Couples Who Refer To Themselves As “We” Are Reportedly In Healthier Relationships
You can tell a lot about a couple by the way their body language compliments one another, the way they respond to each other’s needs, and the way they describe themselves when speaking to anyone outside of their relationship.
Some people may view couples who use the pronoun “we” when referring to their significant other as being too co-dependent and clingy (or nauseating), but according to social scientists, using this language could be an indication of a healthy relationship.
A study by researchers at University of California, Riverside, discovered that “we-talk,” a term they coined for the research, is correlated with happier and more stable relationships, The Guardian reports.
The report, titled “Meta-Analytic Evidence that We-Talk Predicts Relationship and Personal Functioning in Romantic Couples,” followed 5,000 participants and analyzed their use of “we.”
“We-talk is an indicator of interdependence and general positivity in romantic relationships,” Alexander Karan, a graduate student and first author of the research paper revealed, according to Psychology Today.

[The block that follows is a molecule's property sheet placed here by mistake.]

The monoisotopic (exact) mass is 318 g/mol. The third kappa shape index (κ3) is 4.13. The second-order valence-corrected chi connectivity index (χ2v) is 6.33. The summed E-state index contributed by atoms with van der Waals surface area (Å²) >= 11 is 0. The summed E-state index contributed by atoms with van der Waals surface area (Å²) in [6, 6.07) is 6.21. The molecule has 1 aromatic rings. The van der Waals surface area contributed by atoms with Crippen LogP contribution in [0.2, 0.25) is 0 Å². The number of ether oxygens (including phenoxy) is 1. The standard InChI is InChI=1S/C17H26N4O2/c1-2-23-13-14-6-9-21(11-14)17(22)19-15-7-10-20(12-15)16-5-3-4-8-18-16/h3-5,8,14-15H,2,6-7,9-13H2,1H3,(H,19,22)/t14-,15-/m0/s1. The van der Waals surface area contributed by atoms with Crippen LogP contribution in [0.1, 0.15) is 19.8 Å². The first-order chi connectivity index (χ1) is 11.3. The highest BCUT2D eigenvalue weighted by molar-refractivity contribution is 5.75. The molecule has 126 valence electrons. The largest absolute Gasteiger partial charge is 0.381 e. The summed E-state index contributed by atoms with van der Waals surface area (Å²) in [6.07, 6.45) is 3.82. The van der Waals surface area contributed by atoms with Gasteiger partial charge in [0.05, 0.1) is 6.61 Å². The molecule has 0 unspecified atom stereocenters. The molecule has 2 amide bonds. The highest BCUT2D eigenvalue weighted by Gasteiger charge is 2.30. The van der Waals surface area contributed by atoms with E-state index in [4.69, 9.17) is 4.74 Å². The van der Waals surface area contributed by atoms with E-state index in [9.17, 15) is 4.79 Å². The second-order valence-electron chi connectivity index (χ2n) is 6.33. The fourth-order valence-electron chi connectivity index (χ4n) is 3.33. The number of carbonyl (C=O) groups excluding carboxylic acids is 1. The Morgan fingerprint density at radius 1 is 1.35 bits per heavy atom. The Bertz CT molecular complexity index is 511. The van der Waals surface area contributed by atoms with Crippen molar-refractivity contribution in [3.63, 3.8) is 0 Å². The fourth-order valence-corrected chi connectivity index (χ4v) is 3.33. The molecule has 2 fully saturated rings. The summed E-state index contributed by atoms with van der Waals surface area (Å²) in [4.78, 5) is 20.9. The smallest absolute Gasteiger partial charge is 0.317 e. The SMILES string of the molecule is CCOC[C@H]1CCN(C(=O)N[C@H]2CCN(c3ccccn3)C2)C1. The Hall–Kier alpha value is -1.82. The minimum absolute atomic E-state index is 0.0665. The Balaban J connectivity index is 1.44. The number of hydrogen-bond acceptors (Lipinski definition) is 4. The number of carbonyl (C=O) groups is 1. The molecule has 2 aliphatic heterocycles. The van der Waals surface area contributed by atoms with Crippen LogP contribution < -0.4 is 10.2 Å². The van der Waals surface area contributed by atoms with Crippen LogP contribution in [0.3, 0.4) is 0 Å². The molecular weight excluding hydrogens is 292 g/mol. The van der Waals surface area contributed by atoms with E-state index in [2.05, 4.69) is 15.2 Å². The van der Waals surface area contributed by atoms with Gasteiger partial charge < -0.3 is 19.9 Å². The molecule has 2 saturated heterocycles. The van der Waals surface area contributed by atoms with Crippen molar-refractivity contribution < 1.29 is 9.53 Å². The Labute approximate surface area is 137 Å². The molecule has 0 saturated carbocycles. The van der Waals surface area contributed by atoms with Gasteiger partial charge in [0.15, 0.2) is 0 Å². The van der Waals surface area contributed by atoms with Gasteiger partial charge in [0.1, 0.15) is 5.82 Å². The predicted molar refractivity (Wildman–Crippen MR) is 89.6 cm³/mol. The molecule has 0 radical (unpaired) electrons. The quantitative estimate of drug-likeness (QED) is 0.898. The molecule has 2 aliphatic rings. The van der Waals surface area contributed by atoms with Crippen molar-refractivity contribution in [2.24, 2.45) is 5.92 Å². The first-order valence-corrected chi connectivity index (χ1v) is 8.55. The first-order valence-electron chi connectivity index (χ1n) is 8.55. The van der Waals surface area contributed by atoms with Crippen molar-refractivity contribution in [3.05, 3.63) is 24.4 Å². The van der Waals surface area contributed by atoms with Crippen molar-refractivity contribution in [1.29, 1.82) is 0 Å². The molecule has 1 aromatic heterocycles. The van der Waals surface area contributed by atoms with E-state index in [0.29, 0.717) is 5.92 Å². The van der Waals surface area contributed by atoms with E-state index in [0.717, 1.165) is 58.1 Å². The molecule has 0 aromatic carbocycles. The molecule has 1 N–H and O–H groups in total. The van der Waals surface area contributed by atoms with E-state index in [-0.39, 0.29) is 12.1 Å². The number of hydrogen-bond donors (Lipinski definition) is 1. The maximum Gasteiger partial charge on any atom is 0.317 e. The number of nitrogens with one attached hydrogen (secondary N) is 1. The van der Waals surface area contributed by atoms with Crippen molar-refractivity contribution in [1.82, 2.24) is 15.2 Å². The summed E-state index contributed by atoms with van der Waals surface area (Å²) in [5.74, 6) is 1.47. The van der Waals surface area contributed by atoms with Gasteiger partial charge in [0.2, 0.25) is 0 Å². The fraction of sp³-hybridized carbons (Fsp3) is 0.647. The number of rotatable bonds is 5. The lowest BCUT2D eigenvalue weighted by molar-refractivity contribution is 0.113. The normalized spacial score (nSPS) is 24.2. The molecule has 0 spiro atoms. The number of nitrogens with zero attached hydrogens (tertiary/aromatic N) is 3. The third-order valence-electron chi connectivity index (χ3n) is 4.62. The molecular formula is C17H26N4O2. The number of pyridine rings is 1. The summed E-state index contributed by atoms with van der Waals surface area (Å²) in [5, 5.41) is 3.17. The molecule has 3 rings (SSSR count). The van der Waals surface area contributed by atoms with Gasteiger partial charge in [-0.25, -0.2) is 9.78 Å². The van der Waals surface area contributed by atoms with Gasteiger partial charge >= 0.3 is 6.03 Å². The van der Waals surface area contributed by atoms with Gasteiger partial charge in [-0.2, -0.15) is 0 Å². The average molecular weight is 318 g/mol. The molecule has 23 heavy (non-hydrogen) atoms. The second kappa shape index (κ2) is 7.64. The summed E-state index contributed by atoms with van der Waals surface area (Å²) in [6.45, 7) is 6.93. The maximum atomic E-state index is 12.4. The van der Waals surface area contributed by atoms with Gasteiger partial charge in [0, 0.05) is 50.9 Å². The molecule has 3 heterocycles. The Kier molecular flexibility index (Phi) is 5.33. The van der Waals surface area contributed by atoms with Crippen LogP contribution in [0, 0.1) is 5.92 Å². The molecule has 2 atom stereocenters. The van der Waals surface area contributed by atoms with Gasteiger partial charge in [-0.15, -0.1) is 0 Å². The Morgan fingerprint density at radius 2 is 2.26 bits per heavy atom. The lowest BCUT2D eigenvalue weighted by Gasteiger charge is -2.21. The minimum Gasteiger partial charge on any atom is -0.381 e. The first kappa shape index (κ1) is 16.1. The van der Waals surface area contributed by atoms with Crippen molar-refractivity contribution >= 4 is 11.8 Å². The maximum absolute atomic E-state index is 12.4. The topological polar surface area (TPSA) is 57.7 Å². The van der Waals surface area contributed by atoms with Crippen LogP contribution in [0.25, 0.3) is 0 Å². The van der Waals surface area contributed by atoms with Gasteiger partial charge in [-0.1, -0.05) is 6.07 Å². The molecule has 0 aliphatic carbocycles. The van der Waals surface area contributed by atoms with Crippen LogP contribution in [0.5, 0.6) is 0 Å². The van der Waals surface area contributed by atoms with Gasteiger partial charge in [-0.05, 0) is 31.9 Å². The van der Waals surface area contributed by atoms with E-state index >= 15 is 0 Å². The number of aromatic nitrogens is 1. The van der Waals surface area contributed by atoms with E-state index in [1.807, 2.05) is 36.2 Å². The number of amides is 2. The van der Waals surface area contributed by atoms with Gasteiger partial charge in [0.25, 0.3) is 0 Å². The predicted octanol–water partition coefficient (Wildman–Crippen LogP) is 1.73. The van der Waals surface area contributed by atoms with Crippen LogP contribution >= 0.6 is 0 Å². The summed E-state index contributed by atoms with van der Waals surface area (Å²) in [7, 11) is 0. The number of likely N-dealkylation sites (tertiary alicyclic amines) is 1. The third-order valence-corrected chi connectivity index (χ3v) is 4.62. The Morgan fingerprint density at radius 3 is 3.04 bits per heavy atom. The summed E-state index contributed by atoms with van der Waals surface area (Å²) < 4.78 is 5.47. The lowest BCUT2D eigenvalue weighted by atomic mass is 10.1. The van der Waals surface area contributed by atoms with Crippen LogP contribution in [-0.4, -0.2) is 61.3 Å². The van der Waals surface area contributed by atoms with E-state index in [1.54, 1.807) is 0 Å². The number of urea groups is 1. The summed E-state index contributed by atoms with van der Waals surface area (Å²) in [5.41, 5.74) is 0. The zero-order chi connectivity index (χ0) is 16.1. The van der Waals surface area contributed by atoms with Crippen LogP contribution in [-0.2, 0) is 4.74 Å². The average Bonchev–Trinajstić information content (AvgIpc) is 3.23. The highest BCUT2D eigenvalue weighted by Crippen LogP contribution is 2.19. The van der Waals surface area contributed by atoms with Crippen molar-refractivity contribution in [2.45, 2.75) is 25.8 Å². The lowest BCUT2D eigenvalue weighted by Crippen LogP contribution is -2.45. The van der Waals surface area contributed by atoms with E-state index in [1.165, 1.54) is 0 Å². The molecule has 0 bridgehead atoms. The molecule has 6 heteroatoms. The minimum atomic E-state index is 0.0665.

Megan Robbins along with her OBSERVE colleagues concluded that “interdependence may bring about supportive and relationship-centered behaviors and positive perceptions of the partner — especially important in times of stress and conflict.”
Now, is it that couples who use “we” are already in healthy relationships, or does the frequent use of “we” elicit feelings of support, partnership and stability?
“It is likely both,” Robbins explained.
“Hearing yourself or a partner say these words could shift individuals’ ways of thinking to be more interdependent, which could lead to a healthier relationship. However, it could also be the case that because the relationship is healthy and interdependent, the partners are being supportive and use we-talk.”
It definitely wouldn’t hurt to start included “we” in your daily conversations with your partner, even if at first it comes off nauseating, but if the language makes the individuals feel more harmonious in their partnership, it’s definitely worth a behavioral change.